The jake brake or engine brake is an invaluable tool available to professional truck drivers. It is typically used for slowing down your rig in certain situations. It is not intended to replace your service brake, however. It uses your diesel engine’s power to slow your truck. Some truckers might use their jake brake on dangerous snowy roads or during severe storms. However, in recent years they have become a thoroughly debated topic among those in the trucking industry. Here is what rookies need to know about the jake brake.
What Rookies Need to Know About The Jake Brake
10 Tips and Tricks For Using The Jake Brake:
- The engine brake is excellent to use in normal conditions at virtually anytime you need to slow down.
- If you use the engine brake correctly on mountain roads, it could add years to your brake shoes.
- It can prevent brake fires that are caused by leaving the top of a grade too fast, resulting in too much pressure on the brake pedal.
- Do not use the jake brake when the engine is cold.
- Always check to see if your engine is low on oil.
- In position 3 the engine brake is strongest, and positions 1 & 2 are used for better road conditions.
- Test your engine brake at the beginning of your trip once the engine is at operating temperature to ensure it is working properly.
- It runs on a ‘no fuel position’ meaning your foot is off the gas pedal. To activate you will take your foot off the gas when the jake brake is left on (it can be turned on and off as required).
- When driving down the mountain, it is preferred to start downgrade and allow the jake brake to do 90% of the work and only tap the brake pedal as needed.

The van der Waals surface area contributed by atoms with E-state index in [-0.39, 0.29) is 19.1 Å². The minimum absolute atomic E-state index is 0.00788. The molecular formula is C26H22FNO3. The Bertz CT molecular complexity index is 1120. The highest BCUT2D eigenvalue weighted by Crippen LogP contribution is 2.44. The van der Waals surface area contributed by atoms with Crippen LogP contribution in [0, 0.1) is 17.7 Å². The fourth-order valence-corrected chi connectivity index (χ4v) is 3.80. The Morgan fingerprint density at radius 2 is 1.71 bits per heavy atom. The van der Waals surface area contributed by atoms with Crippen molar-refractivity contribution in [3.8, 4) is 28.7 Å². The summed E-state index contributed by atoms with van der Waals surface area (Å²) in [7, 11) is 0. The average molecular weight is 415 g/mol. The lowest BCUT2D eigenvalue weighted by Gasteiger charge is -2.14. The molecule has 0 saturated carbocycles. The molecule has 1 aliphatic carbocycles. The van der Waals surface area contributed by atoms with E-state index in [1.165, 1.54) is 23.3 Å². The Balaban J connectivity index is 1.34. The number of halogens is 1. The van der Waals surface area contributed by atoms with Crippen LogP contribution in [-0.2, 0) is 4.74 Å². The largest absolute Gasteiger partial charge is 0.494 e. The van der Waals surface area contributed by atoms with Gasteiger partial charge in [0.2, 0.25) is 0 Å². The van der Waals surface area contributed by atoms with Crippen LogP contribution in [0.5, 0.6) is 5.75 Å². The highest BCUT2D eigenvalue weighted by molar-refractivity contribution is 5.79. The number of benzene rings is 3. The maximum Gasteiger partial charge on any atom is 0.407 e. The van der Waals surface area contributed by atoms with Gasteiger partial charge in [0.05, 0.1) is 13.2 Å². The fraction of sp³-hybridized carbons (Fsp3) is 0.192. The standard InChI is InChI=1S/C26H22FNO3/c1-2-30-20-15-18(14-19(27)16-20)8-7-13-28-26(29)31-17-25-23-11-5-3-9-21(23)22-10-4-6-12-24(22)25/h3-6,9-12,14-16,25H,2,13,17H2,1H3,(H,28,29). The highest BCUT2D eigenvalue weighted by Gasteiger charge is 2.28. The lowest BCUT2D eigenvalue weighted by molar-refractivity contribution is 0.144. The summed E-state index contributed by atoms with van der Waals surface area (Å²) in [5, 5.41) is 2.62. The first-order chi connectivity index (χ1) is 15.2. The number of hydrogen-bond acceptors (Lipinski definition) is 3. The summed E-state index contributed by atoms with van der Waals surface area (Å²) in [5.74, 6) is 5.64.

- Please don’t use it in a truck stop parking lot!
How to Use The Jake Brake
- Leave it on
- Flip it on as needed
Some truck drivers like to switch it to one when they start driving and leave it on. While others prefer to switch it on somewhere in the middle of their shift, as needed. Some say that it messes with shifting gears, but this is up to your preference and rig.
However, the consensus is that it is a convenient tool when needing to slow down a truck and many couldn’t do without it.
The ‘No Jake Brake’ Signs
Ok, now we are going to go into the debate itself that we mentioned at the top of this piece. If you have your CDL, you have probably noticed the ‘no jake brake’ signs floating around various locations prohibiting the use of the jake brake.
Jake brakes or engine brakes do make an unbelievably loud noise which can be disturbing to those living near the highway or interstate. However, the general public needs to understand that truck drivers do not use the jake brake to upset those in the surrounding area it is merely a safety precaution.
The sound the engine brake makes is loud, and there is no point in trying to argue that point, but it is used to slow a 55,000 plus vehicle down.
To Jake Brake or Not to Jake Brake
It comes down to your preferences if you wish to use this stopping device. The advice listed above is merely to get you started and to educate you on the basics. You should always follow the advice of your training instructor or safety director.
Hey, wait! Before I let you go, just a quick reminder, your IFTA and HVUT taxes are coming up fast! Don’t get run over by the IRS and file now before it is too late. For more information on the upcoming Form 2290 filing deadline and IFTA fuel tax click here.